After taking a long hiatus, mainly due to some interesting feedback on my thought experiments involving transporters, I got an idea of something that everyone should think is really simple, Bussard Ramscoops.
[Side note: I’m glad I didn’t begin to go into the other way of being immortal with transporters or how Star Trek 2009 literally made starships a waste of resources with their transporter upgrades. So now let me give you some ideas on how to get the most out of those glowy bits on the front of your warp nacelles!]
At its most basic, a Bussard Ramscoop produces a powerful magnetic field that funnels particles, usually hydrogen atoms, into a collection device. A Ramjet is actually the scoop, a reaction chamber, and an exhaust port that would propel an interstellar spacecraft across the void.
In Starfleet vessels I link the collection system with the navigational deflector. The deflector would push away larger particles that may impact the vessel and cause damage, but it also could ionize smaller particles to better be caught up in the magnetic field generated by the collectors. As the starship moves through space, even at warp velocities, the deflector beam scans outwards, ionizing atoms. The particles that normally intercept the warp bubble and enter it would then be pulled in towards the collectors.
Why do starships in Star Trek need ramscoops? To put it simply:
- Having ready access to spare matter from the interstellar medium means less refueling stops to gas up your deuterium tanks.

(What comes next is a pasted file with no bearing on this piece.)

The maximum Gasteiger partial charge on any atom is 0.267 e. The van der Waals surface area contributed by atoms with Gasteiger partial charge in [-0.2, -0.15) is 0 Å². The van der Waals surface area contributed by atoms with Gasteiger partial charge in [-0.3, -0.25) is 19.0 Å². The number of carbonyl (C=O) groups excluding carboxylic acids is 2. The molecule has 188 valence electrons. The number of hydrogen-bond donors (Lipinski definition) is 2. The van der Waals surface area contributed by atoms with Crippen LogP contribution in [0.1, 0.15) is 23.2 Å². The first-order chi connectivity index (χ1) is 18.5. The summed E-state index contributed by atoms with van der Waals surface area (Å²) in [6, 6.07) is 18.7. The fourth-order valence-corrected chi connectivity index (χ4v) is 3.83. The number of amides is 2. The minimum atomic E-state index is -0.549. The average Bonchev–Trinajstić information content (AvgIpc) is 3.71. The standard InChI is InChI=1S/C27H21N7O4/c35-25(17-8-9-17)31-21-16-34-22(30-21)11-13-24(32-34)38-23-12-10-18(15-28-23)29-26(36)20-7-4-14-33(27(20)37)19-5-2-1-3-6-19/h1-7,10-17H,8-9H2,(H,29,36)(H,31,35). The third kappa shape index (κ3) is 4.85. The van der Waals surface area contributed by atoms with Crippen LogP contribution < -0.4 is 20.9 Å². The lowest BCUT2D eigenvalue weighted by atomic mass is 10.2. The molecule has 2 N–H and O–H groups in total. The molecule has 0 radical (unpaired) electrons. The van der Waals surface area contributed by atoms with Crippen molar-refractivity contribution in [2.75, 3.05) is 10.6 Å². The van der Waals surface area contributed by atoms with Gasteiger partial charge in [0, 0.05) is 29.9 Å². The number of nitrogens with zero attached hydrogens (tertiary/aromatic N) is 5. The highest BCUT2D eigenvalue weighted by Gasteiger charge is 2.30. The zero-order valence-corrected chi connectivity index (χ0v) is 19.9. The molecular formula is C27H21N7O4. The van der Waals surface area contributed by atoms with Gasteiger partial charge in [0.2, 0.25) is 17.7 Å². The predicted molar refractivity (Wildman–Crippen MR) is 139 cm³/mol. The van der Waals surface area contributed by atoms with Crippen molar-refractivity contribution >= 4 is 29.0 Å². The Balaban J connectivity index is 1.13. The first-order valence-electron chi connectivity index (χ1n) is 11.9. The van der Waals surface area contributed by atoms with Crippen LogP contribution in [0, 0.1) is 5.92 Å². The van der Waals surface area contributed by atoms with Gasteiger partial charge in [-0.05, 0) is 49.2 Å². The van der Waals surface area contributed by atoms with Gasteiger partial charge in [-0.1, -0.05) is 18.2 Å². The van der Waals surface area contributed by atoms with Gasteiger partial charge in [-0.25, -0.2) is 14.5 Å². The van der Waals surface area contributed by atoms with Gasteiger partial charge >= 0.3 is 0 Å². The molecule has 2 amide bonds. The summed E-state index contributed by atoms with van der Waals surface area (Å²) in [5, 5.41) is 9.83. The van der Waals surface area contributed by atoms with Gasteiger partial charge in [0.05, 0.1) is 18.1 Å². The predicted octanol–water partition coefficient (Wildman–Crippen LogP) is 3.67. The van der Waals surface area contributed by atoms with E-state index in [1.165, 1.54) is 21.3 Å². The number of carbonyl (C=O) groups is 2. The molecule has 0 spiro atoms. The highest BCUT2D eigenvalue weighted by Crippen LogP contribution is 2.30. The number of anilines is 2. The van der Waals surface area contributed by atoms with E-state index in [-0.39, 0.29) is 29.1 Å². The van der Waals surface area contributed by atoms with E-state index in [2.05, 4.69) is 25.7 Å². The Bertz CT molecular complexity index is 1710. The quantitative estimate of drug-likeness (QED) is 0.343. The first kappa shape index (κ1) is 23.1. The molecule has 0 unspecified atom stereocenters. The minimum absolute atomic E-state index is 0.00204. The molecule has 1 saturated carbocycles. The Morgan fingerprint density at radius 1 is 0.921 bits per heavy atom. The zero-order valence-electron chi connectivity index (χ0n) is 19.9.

- You can use the abundant collected hydrogen in your fusion reactors in the impulse drive.
- Heavier elements that would be much rarer could be added into your ship’s stores for the replicators or provide additional material for life support.
- On long duration missions this collected material could mean the difference between staying out for a full five-year mission or having to return to spacedock to refuel after only a couple years.
What other things can you do with a Bussard ramscoop? Most of the ideas that I’ve thought of or come across would normally be able to be accomplished by other starship systems, but when there’s been serious damage to your player’s starship, those glowing caps may come in handy.
Since the collectors generate a massive magnetic field, anything involving the use of a magnetic field would be able to be accomplished in some form, and with quite a bit of modification. For example, I had in an online game. Sensors were blown out. So we utilized the collectors like a metal detector. The magnetic fields would be disturbed by large amounts of conductive material in the area. The range would be highly limited, but it would be entirely possible to detect starships this way, figure out of a nearby rock contains large amounts of metals, or possibly even detect a very close by cloaked vessel.
A highly energized plasma or ion storm could be better shielded against by using the ramscoops to assist in diverting the charged particles into a safer area or away from the vessel more than just by using the shields alone. It’s also possible for the field to be directed in such a way as to point any incoming charged particles to areas of the outer hull, ‘sand-blasting’ off material or acting like a very low powered energy weapon.
Inducing an electric current in material can be useful. Lighting up the gas of a nebula to distract an enemy at a critical moment or perhaps acting like a signal flare for rescue teams. That same induction could be used to transmit data at a very low bandwidth like using an old telegraph machine when open communication might be impossible to a nearby starship.
Hopefully some of these ideas are ones that could be starting points for you as a player to jump off from and use to solve problems in your game. As a Gamemaster, it’s always possible enemy ships can use these tricks against your players. Be careful out there!
For those of you who want more tecnical details on the Bussard ramscoop…